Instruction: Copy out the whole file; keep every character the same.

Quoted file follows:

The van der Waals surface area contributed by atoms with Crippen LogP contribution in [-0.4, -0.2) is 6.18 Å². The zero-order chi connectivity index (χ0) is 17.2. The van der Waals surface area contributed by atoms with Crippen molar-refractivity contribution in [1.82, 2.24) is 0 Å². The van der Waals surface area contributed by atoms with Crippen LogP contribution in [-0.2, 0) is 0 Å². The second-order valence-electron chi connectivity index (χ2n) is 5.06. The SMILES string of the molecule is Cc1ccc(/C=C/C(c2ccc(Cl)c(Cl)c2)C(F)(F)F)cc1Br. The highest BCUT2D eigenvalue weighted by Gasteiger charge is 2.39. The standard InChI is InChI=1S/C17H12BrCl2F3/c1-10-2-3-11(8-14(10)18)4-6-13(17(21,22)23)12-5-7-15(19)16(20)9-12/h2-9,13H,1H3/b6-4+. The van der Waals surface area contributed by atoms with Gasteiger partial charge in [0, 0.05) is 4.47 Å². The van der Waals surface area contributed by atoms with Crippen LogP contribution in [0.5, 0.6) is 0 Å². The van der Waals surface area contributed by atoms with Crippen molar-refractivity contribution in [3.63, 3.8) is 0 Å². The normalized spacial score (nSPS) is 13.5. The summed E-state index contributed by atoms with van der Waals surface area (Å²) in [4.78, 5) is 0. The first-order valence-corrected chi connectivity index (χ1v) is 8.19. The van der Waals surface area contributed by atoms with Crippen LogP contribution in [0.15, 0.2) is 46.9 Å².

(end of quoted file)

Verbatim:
The van der Waals surface area contributed by atoms with Crippen LogP contribution in [-0.4, -0.2) is 6.18 Å². The zero-order chi connectivity index (χ0) is 17.2. The van der Waals surface area contributed by atoms with Crippen molar-refractivity contribution in [1.82, 2.24) is 0 Å². The van der Waals surface area contributed by atoms with Crippen LogP contribution in [-0.2, 0) is 0 Å². The second-order valence-electron chi connectivity index (χ2n) is 5.06. The SMILES string of the molecule is Cc1ccc(/C=C/C(c2ccc(Cl)c(Cl)c2)C(F)(F)F)cc1Br. The highest BCUT2D eigenvalue weighted by Gasteiger charge is 2.39. The standard InChI is InChI=1S/C17H12BrCl2F3/c1-10-2-3-11(8-14(10)18)4-6-13(17(21,22)23)12-5-7-15(19)16(20)9-12/h2-9,13H,1H3/b6-4+. The van der Waals surface area contributed by atoms with Gasteiger partial charge in [0, 0.05) is 4.47 Å². The van der Waals surface area contributed by atoms with Crippen LogP contribution in [0.5, 0.6) is 0 Å². The van der Waals surface area contributed by atoms with Crippen molar-refractivity contribution in [3.63, 3.8) is 0 Å². The normalized spacial score (nSPS) is 13.5. The summed E-state index contributed by atoms with van der Waals surface area (Å²) in [4.78, 5) is 0. The first-order valence-corrected chi connectivity index (χ1v) is 8.19. The van der Waals surface area contributed by atoms with Crippen LogP contribution in [0.15, 0.2) is 46.9 Å².